Shaler grad Seidl steps into circle for Pitt-Greensburg
Playing for the Pitt-Greensburg softball team allowed freshman Kayla Seidl to dust off some old skills. The Bobcats needed pitchers after a few players fell out of the fold.
Seidl, a 2017 Shaler graduate, originally was designated to be a middle infielder. Like many students in college, Seidl had to adapt quickly in new surroundings.
“There were two other pitchers that were supposed to be on the team, and they ended up not playing this year,” Seidl said. “When the season started, the coaches asked who knows how to pitch? I said I did. They asked if I could get it over the plate.”
Seidl, who primarily only pitched during batting practice in high school, responded in the affirmative. While it wasn't always a smooth transition, Seidl developed into a solid starter for the Bobcats.
She led the team with a 5-9 record and compiled a team-best 4.79 ERA in 15 appearances, 14 of which were starts.
Getting back into the pitching groove was about sticking with what Seidl knew best. She stuck with her screwball, which worked best for her.
“It is definitely intimidating going into it,” said Seidl, who appeared in 24 games and made 23 starts. “My college pitching coach taught me to throw a rise ball. I try to stay calm and don't get intimidated. It's just me and the catcher.”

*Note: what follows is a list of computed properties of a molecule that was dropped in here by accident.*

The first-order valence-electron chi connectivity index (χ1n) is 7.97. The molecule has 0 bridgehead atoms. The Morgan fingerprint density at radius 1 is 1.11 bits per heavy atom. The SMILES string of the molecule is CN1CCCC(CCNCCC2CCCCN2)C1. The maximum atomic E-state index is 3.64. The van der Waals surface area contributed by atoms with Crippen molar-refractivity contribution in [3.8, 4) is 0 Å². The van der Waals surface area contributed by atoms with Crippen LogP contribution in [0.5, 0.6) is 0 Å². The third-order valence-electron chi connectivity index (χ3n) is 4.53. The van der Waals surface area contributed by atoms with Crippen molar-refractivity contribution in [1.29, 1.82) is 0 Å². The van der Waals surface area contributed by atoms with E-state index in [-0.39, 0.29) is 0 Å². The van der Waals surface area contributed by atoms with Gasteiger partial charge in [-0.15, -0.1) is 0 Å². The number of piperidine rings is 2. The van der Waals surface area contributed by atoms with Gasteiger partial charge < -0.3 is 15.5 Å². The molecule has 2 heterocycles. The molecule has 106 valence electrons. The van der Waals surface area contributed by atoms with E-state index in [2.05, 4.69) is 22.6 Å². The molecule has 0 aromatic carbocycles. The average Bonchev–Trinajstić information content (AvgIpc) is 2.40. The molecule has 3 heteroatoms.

Seidl finding her pitching touch was a bright spot for a young UPG squad, which finished 7-21 overall and 3-13 in Allegheny Mountain Collegiate Conference play.
One area Seidl would like to see the team improve in is at the plate.
The Bobcats hit .294 as a team. Seidl batted .254 in 24 appearances, belted one home run and drove in 10 runs.
“I want to keep up with my hitting,” Seidl said. “That's something the team struggled with. We only had two seniors.
“The team was getting the feel about what college softball is like. Hitting is the main part of what you need to keep up with.”
Seidl plans to keep up with her pitching, as well.
While Seidl believes she will return to the middle infield, she wants to continue to remaster her newly practiced skill.
Having a wide range of abilities helped Seidl find a place on the field.
“It was nice,” Seidl said. “Being a freshman, you don't know if you are going to get a lot of playing time. I lucked out because I got to play basically every game.”
Josh Rizzo is a freelance writer.